At this moment in time, when global concerns are dominated by the #coronavirus, there is much speculative consideration of what life in the wake of COVID-19 will be like.
Will we continue to practice social distancing? Will our respect for the food chain deepen? Will our approach to travel be irreversibly altered? What new modes of being will we adopt?
These are a few of the many pertinent questions on the world’s lips. There’s no doubt the pandemic has wrought indelible shifts. Here, we map just a few of them…
ONWARD AND UPWARD
People of all ages, from all walks of life, are re-igniting their desire to acquire additional skills – like learning a new language. Being largely homebound means that people of all ages, from all walks of life, are re-igniting their desire to acquire additional skills – like learning a new language. Distance learning platforms are becoming the preferred method for the curious.
Design Indaba Speaker Luis van Ahn is the founder of Duolingo - launched in 2011, it has 170 million users and is described as the world’s most popular language-learning platform.
CREATIVITY UNDER CONSTRAINT
Image by Statgear.
The new normal presents wealth-building opportunities in response to wants that will result from home offices, e-learning and online leisure activities. As Forbes.com predicts, the effects of the coronavirus, and the social distancing measures put in place to contain the spread, are likely to present a vast array of previously unknown necessities – in response, entrepreneurial savvy will give birth to new products and services.
Necessity is indeed the mother of invention and emergency responses to the virus have challenged our ingenuity. Innovations have emerged rapidly, harnessing available tech to help halt the spread of disease. Like this clever Hygiene Hand by survival product company StatGear that helps you avoid touching surfaces and sits conveniently on your key ring.
OUR NEW HEROES
Cultural reverence - and relevance - has shifted. There’s newfound respect for emergency, food service and relief workers. It is the service industry that is now yielding icons and role models.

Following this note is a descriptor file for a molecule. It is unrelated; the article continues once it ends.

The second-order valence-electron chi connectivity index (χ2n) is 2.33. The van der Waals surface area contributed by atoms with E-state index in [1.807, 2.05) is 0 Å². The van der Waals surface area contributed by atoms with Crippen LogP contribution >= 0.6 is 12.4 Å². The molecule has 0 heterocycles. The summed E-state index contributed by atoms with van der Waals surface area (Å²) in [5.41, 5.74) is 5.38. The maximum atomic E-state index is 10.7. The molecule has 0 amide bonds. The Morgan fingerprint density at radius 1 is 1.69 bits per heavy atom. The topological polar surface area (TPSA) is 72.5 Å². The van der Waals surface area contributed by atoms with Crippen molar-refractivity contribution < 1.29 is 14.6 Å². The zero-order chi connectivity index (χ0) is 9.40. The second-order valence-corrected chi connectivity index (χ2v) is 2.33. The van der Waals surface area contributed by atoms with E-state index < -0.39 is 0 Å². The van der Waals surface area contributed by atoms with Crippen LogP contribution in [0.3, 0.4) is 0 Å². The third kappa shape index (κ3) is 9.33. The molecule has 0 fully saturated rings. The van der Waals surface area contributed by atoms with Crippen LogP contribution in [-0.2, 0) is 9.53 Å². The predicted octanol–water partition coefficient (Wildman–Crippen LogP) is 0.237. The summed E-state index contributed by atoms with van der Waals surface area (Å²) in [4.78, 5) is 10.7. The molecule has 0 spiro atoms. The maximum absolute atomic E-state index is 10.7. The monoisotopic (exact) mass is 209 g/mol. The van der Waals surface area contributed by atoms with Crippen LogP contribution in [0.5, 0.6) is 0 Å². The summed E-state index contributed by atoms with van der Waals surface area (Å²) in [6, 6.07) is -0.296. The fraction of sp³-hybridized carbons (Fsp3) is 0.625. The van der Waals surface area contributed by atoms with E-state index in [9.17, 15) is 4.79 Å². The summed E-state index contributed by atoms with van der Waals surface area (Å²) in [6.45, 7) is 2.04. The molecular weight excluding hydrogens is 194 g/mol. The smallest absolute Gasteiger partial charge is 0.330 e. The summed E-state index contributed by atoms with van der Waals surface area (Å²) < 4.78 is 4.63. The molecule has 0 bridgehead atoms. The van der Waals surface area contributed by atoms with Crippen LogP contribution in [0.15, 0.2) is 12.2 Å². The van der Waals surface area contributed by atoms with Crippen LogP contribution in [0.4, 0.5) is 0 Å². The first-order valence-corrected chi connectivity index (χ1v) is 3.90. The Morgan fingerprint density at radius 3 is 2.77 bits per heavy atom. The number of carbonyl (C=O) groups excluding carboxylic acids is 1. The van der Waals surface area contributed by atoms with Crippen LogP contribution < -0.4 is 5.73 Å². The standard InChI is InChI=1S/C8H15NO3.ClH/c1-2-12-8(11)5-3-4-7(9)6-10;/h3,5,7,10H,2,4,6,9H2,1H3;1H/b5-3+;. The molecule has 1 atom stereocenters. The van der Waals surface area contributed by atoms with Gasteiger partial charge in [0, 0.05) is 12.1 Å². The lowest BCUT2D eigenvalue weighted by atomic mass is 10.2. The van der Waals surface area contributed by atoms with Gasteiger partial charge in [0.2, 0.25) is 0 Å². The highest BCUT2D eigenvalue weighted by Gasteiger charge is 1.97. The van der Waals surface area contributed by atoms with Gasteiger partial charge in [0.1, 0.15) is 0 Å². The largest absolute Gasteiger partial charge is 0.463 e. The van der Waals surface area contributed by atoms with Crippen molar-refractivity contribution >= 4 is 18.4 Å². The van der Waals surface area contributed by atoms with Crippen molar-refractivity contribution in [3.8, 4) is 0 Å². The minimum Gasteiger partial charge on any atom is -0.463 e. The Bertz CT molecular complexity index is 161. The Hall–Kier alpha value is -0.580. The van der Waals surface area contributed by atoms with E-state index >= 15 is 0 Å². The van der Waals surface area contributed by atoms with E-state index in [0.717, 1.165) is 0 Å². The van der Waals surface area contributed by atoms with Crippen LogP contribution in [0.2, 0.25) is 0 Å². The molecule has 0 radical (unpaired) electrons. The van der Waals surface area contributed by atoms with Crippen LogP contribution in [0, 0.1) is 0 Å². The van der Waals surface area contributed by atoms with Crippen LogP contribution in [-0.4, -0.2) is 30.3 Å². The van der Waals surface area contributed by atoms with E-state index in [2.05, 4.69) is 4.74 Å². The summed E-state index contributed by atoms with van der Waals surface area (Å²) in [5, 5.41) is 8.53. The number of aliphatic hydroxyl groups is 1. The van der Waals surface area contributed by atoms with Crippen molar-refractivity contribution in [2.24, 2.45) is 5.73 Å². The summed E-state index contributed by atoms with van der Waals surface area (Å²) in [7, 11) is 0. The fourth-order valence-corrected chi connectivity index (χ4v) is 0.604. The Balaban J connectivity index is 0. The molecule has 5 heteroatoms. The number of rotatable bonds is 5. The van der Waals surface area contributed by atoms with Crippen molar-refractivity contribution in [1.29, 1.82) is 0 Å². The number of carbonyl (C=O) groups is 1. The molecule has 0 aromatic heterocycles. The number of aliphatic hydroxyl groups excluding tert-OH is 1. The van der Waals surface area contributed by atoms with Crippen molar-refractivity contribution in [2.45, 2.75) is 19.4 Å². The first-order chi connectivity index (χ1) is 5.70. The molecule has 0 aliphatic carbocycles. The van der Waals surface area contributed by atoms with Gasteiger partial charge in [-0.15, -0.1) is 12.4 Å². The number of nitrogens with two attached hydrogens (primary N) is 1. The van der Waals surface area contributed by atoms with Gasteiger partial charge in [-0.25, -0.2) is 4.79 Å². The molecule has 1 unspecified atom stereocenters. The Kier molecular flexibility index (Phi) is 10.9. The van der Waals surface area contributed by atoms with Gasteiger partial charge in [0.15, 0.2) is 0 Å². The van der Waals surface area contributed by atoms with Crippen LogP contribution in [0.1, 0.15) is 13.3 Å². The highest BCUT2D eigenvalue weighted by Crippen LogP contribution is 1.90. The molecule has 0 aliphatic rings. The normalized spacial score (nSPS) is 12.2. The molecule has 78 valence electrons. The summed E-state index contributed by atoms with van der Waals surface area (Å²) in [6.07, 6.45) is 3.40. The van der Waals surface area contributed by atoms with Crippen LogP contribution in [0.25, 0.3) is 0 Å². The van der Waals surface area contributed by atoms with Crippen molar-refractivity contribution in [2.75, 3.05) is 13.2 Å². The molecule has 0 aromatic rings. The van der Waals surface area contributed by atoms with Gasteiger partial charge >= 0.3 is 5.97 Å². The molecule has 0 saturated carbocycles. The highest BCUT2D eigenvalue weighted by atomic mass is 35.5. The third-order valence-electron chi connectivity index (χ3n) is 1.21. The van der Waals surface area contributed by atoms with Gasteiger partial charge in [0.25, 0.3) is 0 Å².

Design Indaba Speaker Alumnus Keenan Wyrobek is the co-founder of Zipline, an organisation that supplies emergency medical services by drone in rural Rwanda and serves as global best practice for unmanned delivery. Read more here.
Pay a virtual visit to the Centre Pompidou, Paris. Image Guido Radig, Creative Commons.
An ironic consequence of lockdown is that “visiting” top museums in other countries has become more accessible through an increasing number of virtual tours and online activities that are generously hosted by these cultural institutions. Online visitation may remain de rigueur now that museums have “opened their doors” to new audiences by deepening their digital dimensions and allowing untold treasures to reveal their narratives.
Many of our Design Indaba Speaker Alumni have important pieces in museum collections around the world. See if you can spot any of these here.
Online socialising, entertainment and forms of edutainment are flourishing as never before as DJ events, birthday parties, classes and even theatre productions are newly inhabiting digital-only spaces instead of clubs, studios and stages. Some virtuals are gaining the kind of communal momentum that a physical gathering could not rival.
In what seems uncannily pre-emptive in terms of thinking, Design Indaba Speakers Tin & Ed hosted a virtual dance party in 2019. “We Come in Peace” was created to mark the occasion of world pride and celebrate unity.